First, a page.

Navy medical team arrives at Guantanamo Bay to investigate claims of cancer, illnesses
August 6, 2015
A U.S. Navy team is on the ground at Guantanamo Bay, examining environmental and medical records after at least seven people have fallen seriously ill or died after their service there.
An industrial hygiene team from the Navy and Marine Corps Public Health Center arrived Tuesday. The team will begin an extensive review of the records for the base, and particularly for Camp Justice, the compound of living quarters and legal buildings used to conduct military commissions of the detainees at Guantanamo Bay.
Since Camp Justice was constructed in 2008 on an inactive airstrip at McCalla Airfield, some military lawyers and support staff assigned to the detainee cases have reported cancers, unexplained lesions and growths, and problems with their lymph nodes. Wells Dixon, a lawyer who has worked on detainee cases there since 2005, said the number of people who have fallen ill after living and working at Camp Justice could be as high as 20.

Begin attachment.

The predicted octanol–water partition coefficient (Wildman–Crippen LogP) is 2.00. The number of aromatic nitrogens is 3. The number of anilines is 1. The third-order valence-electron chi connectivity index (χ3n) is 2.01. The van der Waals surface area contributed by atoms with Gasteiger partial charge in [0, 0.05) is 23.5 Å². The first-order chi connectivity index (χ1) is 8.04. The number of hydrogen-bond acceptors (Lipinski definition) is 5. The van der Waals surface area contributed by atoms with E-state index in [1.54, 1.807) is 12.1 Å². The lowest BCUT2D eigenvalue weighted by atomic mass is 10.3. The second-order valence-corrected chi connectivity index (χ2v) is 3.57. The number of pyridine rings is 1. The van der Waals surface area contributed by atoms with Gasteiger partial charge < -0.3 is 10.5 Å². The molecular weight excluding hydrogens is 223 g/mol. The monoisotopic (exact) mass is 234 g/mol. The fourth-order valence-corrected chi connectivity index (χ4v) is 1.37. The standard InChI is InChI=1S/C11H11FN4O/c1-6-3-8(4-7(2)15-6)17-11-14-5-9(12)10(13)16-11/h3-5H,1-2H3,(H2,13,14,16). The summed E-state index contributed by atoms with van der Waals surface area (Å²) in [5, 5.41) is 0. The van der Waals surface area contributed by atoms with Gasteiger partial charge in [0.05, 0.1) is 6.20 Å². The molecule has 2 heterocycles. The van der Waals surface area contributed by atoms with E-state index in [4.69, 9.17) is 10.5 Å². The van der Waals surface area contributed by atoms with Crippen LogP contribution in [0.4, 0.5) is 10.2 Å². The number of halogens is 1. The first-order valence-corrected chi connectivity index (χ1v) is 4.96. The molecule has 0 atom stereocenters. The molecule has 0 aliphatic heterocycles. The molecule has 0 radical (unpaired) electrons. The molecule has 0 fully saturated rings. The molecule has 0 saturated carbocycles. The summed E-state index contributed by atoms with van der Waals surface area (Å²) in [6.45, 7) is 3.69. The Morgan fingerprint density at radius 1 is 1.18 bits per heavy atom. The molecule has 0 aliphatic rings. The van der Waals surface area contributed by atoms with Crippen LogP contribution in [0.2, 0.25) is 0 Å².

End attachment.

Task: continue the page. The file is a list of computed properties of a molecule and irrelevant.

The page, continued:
The July 17 death of a military lawyer assigned there, Lt. Cmdr. William Kuebler, 44, prompted an official complaint with the inspector general, which led to the Navy’s investigation.
The team on the ground is “conducting a comprehensive occupational and environmental health survey, a historical records review of all available environmental data and a medical records check,” said Guantanamo Bay spokeswoman Kelly Wirfel.